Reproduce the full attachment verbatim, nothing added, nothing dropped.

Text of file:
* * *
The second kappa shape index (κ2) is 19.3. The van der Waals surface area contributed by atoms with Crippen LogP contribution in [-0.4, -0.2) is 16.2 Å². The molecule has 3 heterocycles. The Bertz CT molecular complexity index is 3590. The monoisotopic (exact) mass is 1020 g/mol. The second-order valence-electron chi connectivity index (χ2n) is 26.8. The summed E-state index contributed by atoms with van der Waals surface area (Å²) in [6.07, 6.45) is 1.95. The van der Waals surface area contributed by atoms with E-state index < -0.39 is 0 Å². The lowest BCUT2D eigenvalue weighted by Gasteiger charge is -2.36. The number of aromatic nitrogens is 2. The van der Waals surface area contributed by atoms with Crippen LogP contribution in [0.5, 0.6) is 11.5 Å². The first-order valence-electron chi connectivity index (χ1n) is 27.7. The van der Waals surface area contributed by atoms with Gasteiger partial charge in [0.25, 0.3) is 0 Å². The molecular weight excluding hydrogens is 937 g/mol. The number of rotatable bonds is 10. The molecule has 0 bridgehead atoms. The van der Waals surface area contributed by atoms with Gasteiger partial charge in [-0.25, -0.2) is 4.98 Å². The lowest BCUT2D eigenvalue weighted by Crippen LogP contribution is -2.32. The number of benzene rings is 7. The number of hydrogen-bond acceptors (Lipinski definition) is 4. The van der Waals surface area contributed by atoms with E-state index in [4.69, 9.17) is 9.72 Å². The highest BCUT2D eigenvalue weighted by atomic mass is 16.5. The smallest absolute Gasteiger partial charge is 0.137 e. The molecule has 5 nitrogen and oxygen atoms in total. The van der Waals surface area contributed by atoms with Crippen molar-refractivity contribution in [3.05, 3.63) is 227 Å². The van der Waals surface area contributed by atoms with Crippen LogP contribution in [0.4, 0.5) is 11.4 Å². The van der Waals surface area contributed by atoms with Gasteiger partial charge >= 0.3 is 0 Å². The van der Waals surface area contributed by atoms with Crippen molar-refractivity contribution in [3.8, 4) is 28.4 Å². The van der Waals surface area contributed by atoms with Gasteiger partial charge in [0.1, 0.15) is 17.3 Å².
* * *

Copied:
The second kappa shape index (κ2) is 19.3. The van der Waals surface area contributed by atoms with Crippen LogP contribution in [-0.4, -0.2) is 16.2 Å². The molecule has 3 heterocycles. The Bertz CT molecular complexity index is 3590. The monoisotopic (exact) mass is 1020 g/mol. The second-order valence-electron chi connectivity index (χ2n) is 26.8. The summed E-state index contributed by atoms with van der Waals surface area (Å²) in [6.07, 6.45) is 1.95. The van der Waals surface area contributed by atoms with E-state index < -0.39 is 0 Å². The lowest BCUT2D eigenvalue weighted by Gasteiger charge is -2.36. The number of aromatic nitrogens is 2. The van der Waals surface area contributed by atoms with Crippen LogP contribution in [0.5, 0.6) is 11.5 Å². The first-order valence-electron chi connectivity index (χ1n) is 27.7. The van der Waals surface area contributed by atoms with Gasteiger partial charge in [0.25, 0.3) is 0 Å². The molecular weight excluding hydrogens is 937 g/mol. The number of rotatable bonds is 10. The molecule has 0 bridgehead atoms. The van der Waals surface area contributed by atoms with Gasteiger partial charge in [-0.25, -0.2) is 4.98 Å². The lowest BCUT2D eigenvalue weighted by Crippen LogP contribution is -2.32. The number of benzene rings is 7. The number of hydrogen-bond acceptors (Lipinski definition) is 4. The van der Waals surface area contributed by atoms with E-state index in [4.69, 9.17) is 9.72 Å². The highest BCUT2D eigenvalue weighted by atomic mass is 16.5. The smallest absolute Gasteiger partial charge is 0.137 e. The molecule has 5 nitrogen and oxygen atoms in total. The van der Waals surface area contributed by atoms with Crippen molar-refractivity contribution in [3.05, 3.63) is 227 Å². The van der Waals surface area contributed by atoms with Crippen LogP contribution in [0.4, 0.5) is 11.4 Å². The van der Waals surface area contributed by atoms with Gasteiger partial charge >= 0.3 is 0 Å². The van der Waals surface area contributed by atoms with Crippen molar-refractivity contribution in [3.8, 4) is 28.4 Å². The van der Waals surface area contributed by atoms with Gasteiger partial charge in [0.1, 0.15) is 17.3 Å².